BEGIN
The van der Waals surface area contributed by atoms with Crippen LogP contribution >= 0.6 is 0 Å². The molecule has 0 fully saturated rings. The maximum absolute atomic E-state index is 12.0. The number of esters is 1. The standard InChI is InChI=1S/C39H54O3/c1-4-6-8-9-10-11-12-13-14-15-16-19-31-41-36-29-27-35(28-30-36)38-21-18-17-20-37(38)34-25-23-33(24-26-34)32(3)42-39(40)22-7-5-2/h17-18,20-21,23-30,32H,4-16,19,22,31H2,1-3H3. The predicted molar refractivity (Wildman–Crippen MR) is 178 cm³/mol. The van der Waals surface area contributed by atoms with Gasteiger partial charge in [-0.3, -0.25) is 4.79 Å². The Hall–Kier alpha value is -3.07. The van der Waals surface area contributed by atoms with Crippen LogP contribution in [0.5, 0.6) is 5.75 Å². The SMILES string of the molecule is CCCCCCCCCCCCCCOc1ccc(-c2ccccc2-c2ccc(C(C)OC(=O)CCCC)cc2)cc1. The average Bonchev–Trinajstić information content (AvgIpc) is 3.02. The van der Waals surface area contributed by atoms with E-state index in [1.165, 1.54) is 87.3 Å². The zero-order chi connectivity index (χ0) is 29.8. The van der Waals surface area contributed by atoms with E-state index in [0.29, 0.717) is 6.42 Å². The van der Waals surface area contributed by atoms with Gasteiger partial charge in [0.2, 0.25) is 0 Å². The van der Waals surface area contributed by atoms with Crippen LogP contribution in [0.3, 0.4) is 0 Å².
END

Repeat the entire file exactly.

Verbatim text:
The van der Waals surface area contributed by atoms with Crippen LogP contribution >= 0.6 is 0 Å². The molecule has 0 fully saturated rings. The maximum absolute atomic E-state index is 12.0. The number of esters is 1. The standard InChI is InChI=1S/C39H54O3/c1-4-6-8-9-10-11-12-13-14-15-16-19-31-41-36-29-27-35(28-30-36)38-21-18-17-20-37(38)34-25-23-33(24-26-34)32(3)42-39(40)22-7-5-2/h17-18,20-21,23-30,32H,4-16,19,22,31H2,1-3H3. The predicted molar refractivity (Wildman–Crippen MR) is 178 cm³/mol. The van der Waals surface area contributed by atoms with Gasteiger partial charge in [-0.3, -0.25) is 4.79 Å². The Hall–Kier alpha value is -3.07. The van der Waals surface area contributed by atoms with Crippen LogP contribution in [0.5, 0.6) is 5.75 Å². The SMILES string of the molecule is CCCCCCCCCCCCCCOc1ccc(-c2ccccc2-c2ccc(C(C)OC(=O)CCCC)cc2)cc1. The average Bonchev–Trinajstić information content (AvgIpc) is 3.02. The van der Waals surface area contributed by atoms with E-state index in [1.165, 1.54) is 87.3 Å². The zero-order chi connectivity index (χ0) is 29.8. The van der Waals surface area contributed by atoms with E-state index in [0.29, 0.717) is 6.42 Å². The van der Waals surface area contributed by atoms with Gasteiger partial charge in [0.2, 0.25) is 0 Å². The van der Waals surface area contributed by atoms with Crippen LogP contribution in [0.3, 0.4) is 0 Å².